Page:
Thyroid Lymphoma as a Cause of Dysphagia and Dyspnea in a Patient without Palpable Nodules or Goiter
Tumors originating in the neck are well-known causes of progressive dysphagia and dyspnea (including stridor), and thyroid lymphoma is an uncommon example. Physical examination provides an important first step in the evaluation of such complaints, as tumors large enough to produce such symptoms are typically considered to be palpable, if not able to be seen grossly. In this case presentation, the authors describe a nonsubsternal thyroid lymphoma measuring cm at its largest diameter, producing dysphagia and leading to respiratory emergency, that was entirely nonpalpable to physical exam even after confirmation of its presence by computed tomography.
Thyroid lymphoma is an uncommon disease that should be considered in patients with an enlarging neck mass associated with dysphagia and hoarseness . In a previously reported case series , the typical patient was an elderly female with painless thyroid enlargement, although compression of aerodigestive tract was common at presentation. Yet thyroid palpation has been shown to have poor sensitivity, detecting only 40% of nodules in comparison to ultrasonograpy . We were unable to identify another report of thyroid lymphoma and respiratory failure due to tracheal compression in a patient with an unremarkable neck examination, particularly given that the mass was not substernal or mediastinal in location.
2. Case Presentation
A 78-year-old man with a history of emphysema, hypertension, and hypothyroidism presented to his primary care physician for routine followup. During the review of systems, he was found to have dyspnea on exertion reported as unchanged from his baseline as well as progressive dysphagia of solid foods over an unspecified period of time. Physical exam was significant only for central obesity and decreased breath sounds with prolonged expiration bilaterally. A modified barium swallow one week afterward showed mild esophageal dysmotility and small caliber of the esophagus throughout. During the exam, the technician made note of hoarseness, which the patient stated had been ongoing for three weeks.
Esophagogastroduodenoscopy was performed approximately six weeks following initial presentation. Note was made of difficultly passing the endoscope into the esophagus secondary to hypopharyngeal edema. Endoscopy was terminated prematurely due to respiratory distress and decreasing oxygen saturation.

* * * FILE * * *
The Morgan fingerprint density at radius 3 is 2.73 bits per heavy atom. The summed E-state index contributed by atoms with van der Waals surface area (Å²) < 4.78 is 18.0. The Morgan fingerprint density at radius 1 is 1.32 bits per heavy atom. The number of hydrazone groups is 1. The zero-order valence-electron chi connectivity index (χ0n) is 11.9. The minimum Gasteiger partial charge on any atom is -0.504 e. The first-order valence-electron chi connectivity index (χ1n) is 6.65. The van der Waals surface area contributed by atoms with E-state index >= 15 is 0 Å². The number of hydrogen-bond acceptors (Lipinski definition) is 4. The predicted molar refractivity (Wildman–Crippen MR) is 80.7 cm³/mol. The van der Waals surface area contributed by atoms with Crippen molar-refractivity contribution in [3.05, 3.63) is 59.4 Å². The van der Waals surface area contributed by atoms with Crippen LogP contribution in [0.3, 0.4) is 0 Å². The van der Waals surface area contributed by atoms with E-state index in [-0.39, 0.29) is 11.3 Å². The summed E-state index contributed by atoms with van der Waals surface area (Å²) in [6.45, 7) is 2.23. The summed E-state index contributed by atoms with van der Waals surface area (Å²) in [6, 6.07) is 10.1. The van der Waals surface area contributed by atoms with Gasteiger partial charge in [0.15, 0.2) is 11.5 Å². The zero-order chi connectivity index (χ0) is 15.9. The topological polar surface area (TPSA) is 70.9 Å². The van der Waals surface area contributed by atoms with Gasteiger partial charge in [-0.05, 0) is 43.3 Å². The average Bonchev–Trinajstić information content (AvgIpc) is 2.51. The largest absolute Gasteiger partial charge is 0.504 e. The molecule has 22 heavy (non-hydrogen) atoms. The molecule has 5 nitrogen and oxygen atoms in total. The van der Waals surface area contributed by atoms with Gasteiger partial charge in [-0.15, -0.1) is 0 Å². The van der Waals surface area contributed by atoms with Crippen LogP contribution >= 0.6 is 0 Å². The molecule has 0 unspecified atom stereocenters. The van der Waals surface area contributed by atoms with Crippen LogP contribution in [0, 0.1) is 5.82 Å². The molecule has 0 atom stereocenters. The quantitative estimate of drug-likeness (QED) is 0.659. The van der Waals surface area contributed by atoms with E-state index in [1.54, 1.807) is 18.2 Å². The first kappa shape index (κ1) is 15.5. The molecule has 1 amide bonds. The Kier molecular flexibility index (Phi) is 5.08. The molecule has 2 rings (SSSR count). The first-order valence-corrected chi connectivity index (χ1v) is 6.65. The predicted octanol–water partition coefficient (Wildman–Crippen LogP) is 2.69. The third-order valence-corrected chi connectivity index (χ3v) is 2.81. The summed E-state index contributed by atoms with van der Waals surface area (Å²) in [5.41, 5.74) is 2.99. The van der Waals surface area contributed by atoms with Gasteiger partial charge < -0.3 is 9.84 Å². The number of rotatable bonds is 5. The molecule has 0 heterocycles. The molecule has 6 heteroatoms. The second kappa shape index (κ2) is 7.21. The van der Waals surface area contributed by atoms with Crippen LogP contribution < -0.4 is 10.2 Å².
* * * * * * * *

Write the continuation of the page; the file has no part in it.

Emergent intubation was performed and the patient was transferred to the intensive care unit. Approximately three hours postintubation, the patient was awake and communicative, and wished to be extubated. As he had been otherwise stable, the decision was made to extubate. Within minutes, he began having inspiratory stridor. He was able to explain that this “shortness of breath” had been increasingly experienced over the past few weeks, to the point when it was present at rest to varying degrees. The otolaryngology service was called to assist in evaluation of the airway and emergent intubation; examination was normal, including appearance and movement of the vocal cords, and the patient was reintubated successfully.
Palpation of the neck by the intensivist team as well as the surgical oncology service was significant for mild adiposity and loosened neck folds, but despite easy identification of anatomical landmarks, including the cricoid and apparent movement of the isthmus with swallowing, no goiter or nodules were palpable. Computed tomography (CT) of the neck was performed, which yielded a thyroid mass with compression of the trachea inferiorly (Figures 1 and 2). Even after imaging was obtained, no mass could be identified by palpation by any participating physician. CT-guided fine-needle aspiration of the mass was performed, which was nondiagnostic but with atypical lymphocytes. The aspirate was deemed inadequate for use in flow cytometry. Rather than attempt a second needle biopsy, open biopsy was chosen with the advantage of surgical decompression, and the mass was identified as diffuse large B-cell non-Hodgkin’s lymphoma, positive immunostaining for CD45, CD10, and CD20.
The trajectory of this patient’s illness was unfortunate in many respects. The implicit reliance on a normal initial physical exam of the neck is often not applicable in the evaluation of elderly patients, as the thyroid exam in particular is more difficult in the elderly with either atrophy or increased substernal location playing a role . Airway obstruction is a notorious complication of mediastinal goiters in particular, as the sternum provides an anterior boundary and the trachea is then subject to compression . Notable in this case is that the patient’s symptoms were not produced by a mediastinal or substernal mass; indeed, one would have thought based on imaging that its anterior cervical location would have rendered it easily palpable, which tragically was not the case. Though the patient’s history of emphysema may have biased the perception of his dyspnea, in the setting of dysphagia this symptom should have warranted a more aggressive workup. Notation by the radiology technician of hoarseness should also have raised concern for pathology involving the upper airway, perhaps engendering a request for neck imaging. Given the insensitivity of physical examination, the history of progressive dysphagia combined with hoarseness and dyspnea should have dictated earlier evaluation of the airway prior to upper gastrointestinal endoscopy, possibly sparing the patient the emergency that transpired in this case.
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